Objective: The risk of hemorrhages after stereotactic biopsy is known to be low. Nevertheless hemorrhages in eloquent areas result in neurological deficit for the patients. Since the basal ganglia resemble a particularily high vascularized and eloquent location, which is often the source of hypertensive hemorrhages, we aimed to analyse possible risk factors for hemorrhage after stereotactic biopsy in this region.

Patients And Methods: We performed a retrospective analysis including patients who underwent stereotactic biopsies of lesions in the basal ganglia between January 2012 and January 2017. 63 patients were included in this study. We accessed age, gender, histopathological diagnosis, hypertension, blood pressure intraoperative, anticoagulative medication and postoperative hemorrhage.

Results: Fishers exact test revealed no significant p-values concerning anticoagulative therapy, gender, smoking and hypertension concerning postoperative hemorrhage. Wilcoxon-Mann-Whitney-Test showed no significant correlation for systolic blood pressure intraoperative, number of tissue samples and age with hemorrhage. A trend for lymphoma in correlation with postoperative hemorrhage was in patients with Lymphoma (Wilcoxon-Mann-Whitney Test).

Conclusion: Stereotactic biopsies even in eloquent areas as the basal ganglia are a safe procedure even if patients suffer under hypertension or are smoker. None of the here examined risk factors showed a significant correlation with postoperative hemorrhage. Accessing tumor tissue for histopathological diagnosis is mandatory for adequate therapy.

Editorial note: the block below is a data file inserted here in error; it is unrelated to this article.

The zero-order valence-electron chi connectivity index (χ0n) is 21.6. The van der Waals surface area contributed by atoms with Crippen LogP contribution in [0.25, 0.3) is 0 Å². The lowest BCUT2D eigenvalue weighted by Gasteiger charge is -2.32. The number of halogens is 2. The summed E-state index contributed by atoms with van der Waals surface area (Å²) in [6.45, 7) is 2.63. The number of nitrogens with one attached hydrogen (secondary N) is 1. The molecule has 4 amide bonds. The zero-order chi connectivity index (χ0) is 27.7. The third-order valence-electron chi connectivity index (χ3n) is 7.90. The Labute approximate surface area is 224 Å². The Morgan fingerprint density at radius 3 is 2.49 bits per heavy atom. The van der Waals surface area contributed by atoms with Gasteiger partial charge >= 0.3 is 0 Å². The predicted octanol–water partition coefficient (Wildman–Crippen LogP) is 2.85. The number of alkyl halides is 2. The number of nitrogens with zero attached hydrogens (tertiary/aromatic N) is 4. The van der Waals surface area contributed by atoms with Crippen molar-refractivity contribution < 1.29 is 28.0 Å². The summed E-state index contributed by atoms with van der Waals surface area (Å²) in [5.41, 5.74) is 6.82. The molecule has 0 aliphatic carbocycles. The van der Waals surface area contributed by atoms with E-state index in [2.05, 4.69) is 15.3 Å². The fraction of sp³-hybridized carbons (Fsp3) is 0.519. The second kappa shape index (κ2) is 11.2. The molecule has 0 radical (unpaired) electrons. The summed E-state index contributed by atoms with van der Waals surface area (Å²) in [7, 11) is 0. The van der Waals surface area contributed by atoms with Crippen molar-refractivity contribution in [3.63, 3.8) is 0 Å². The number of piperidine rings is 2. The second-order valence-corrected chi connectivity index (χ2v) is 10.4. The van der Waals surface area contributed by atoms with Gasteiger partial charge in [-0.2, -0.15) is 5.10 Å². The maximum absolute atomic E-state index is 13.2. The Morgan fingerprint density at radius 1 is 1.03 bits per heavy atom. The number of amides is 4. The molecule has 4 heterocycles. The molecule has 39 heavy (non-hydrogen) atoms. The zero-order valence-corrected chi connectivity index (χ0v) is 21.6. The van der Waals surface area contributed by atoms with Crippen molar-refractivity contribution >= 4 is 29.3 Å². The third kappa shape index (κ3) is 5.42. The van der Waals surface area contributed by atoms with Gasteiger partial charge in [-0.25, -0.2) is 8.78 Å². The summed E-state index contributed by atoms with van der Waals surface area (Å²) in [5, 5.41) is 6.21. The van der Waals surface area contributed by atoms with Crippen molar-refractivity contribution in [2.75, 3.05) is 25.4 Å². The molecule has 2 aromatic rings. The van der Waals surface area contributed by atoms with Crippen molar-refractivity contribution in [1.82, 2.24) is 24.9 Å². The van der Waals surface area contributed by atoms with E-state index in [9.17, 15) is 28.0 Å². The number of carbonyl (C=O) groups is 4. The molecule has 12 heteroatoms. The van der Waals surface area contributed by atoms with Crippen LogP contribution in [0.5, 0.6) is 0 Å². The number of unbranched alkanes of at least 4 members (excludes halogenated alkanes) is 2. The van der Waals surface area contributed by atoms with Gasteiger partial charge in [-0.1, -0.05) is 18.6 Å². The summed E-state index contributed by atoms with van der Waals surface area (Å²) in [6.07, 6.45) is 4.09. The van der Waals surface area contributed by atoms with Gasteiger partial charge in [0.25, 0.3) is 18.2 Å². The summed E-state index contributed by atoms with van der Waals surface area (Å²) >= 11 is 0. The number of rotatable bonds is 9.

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http://dx.doi.org/10.1016/j.clineuro.2018.09.008DOI Listing
November 2018

The Value of Computed Tomography Imaging of the Head After Ventriculoperitoneal Shunt Surgery in Adults.

World Neurosurg 2019 Jan 20;121:e159-e164. Epub 2018 Sep 20.

Department of Neurosurgery, University Hospital Frankfurt, Goethe-University Frankfurt, Frankfurt, Germany.

Background: Patients with a ventriculoperitoneal shunt for hydrocephalus often undergo multiple follow-up computed tomography (CT) scans of the head, increasing the risk for long-term effects of ionizing radiation. The purpose of our study was to evaluate the necessity as a routine diagnostic procedure and cost analysis of routine postoperative CT scan of the head after ventriculoperitoneal shunt surgery.

Methods: In this study, we comprised adults with ventriculoperitoneal shunt operations who underwent early CT scans within 48 hours postoperatively. We reviewed the correlation between revision surgery rate and the experience of surgeons who performed surgery and provided a cost analysis.

Results: In total, 479 surgeries were performed in 439 patients. Early revision surgery was performed in 11 (2.3%) patients. Reason for revision surgery was malposition in 9 cases and intracerebral hemorrhage in 2 patients. There was no significant correlation between the surgeon's experience and the rate of revision surgery. Placement of the ventricular catheter via an approach other than a standard right or left frontal burr hole resulted in risk of need for surgical shunt revision (P ≥ 0.002, odds ratio 54, confidence interval 13.5-223). A total of 468 CT scans of the head revealed a normal finding; thus, ∼$562,000 could be saved by omitting postoperative head CT scans.

Conclusions: Routine postoperative head CT scans after fentriculoperitoneal shunting are not necessary in all cases. The reduction of exposure to ionization radiation and the beneficial economic factor are main advantages.